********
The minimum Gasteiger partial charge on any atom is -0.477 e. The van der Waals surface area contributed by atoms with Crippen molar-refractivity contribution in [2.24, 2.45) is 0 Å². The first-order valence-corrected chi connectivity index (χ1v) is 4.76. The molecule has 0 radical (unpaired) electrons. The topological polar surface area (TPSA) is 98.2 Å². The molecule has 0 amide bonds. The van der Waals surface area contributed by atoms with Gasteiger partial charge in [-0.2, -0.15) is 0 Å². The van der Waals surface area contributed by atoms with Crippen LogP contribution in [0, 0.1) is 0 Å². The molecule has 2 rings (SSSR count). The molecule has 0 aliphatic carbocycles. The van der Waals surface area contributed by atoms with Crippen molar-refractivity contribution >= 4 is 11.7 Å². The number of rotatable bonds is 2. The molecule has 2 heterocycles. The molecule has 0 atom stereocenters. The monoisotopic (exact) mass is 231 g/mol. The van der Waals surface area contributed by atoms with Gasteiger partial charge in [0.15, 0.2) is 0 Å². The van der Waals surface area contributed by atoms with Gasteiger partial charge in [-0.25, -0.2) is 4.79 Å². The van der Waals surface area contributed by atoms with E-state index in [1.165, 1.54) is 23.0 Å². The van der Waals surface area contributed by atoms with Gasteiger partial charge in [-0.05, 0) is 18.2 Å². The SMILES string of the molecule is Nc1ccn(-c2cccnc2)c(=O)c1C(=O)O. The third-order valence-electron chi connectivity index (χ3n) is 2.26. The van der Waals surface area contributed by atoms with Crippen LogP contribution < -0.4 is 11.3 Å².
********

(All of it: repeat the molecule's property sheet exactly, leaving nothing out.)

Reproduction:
The minimum Gasteiger partial charge on any atom is -0.477 e. The van der Waals surface area contributed by atoms with Crippen molar-refractivity contribution in [2.24, 2.45) is 0 Å². The first-order valence-corrected chi connectivity index (χ1v) is 4.76. The molecule has 0 radical (unpaired) electrons. The topological polar surface area (TPSA) is 98.2 Å². The molecule has 0 amide bonds. The van der Waals surface area contributed by atoms with Gasteiger partial charge in [-0.2, -0.15) is 0 Å². The van der Waals surface area contributed by atoms with Crippen LogP contribution in [0, 0.1) is 0 Å². The molecule has 2 rings (SSSR count). The molecule has 0 aliphatic carbocycles. The van der Waals surface area contributed by atoms with Crippen molar-refractivity contribution >= 4 is 11.7 Å². The number of rotatable bonds is 2. The molecule has 2 heterocycles. The molecule has 0 atom stereocenters. The monoisotopic (exact) mass is 231 g/mol. The van der Waals surface area contributed by atoms with Gasteiger partial charge in [0.15, 0.2) is 0 Å². The van der Waals surface area contributed by atoms with Gasteiger partial charge in [-0.25, -0.2) is 4.79 Å². The van der Waals surface area contributed by atoms with E-state index in [1.165, 1.54) is 23.0 Å². The van der Waals surface area contributed by atoms with Gasteiger partial charge in [-0.05, 0) is 18.2 Å². The SMILES string of the molecule is Nc1ccn(-c2cccnc2)c(=O)c1C(=O)O. The third-order valence-electron chi connectivity index (χ3n) is 2.26. The van der Waals surface area contributed by atoms with Crippen LogP contribution < -0.4 is 11.3 Å².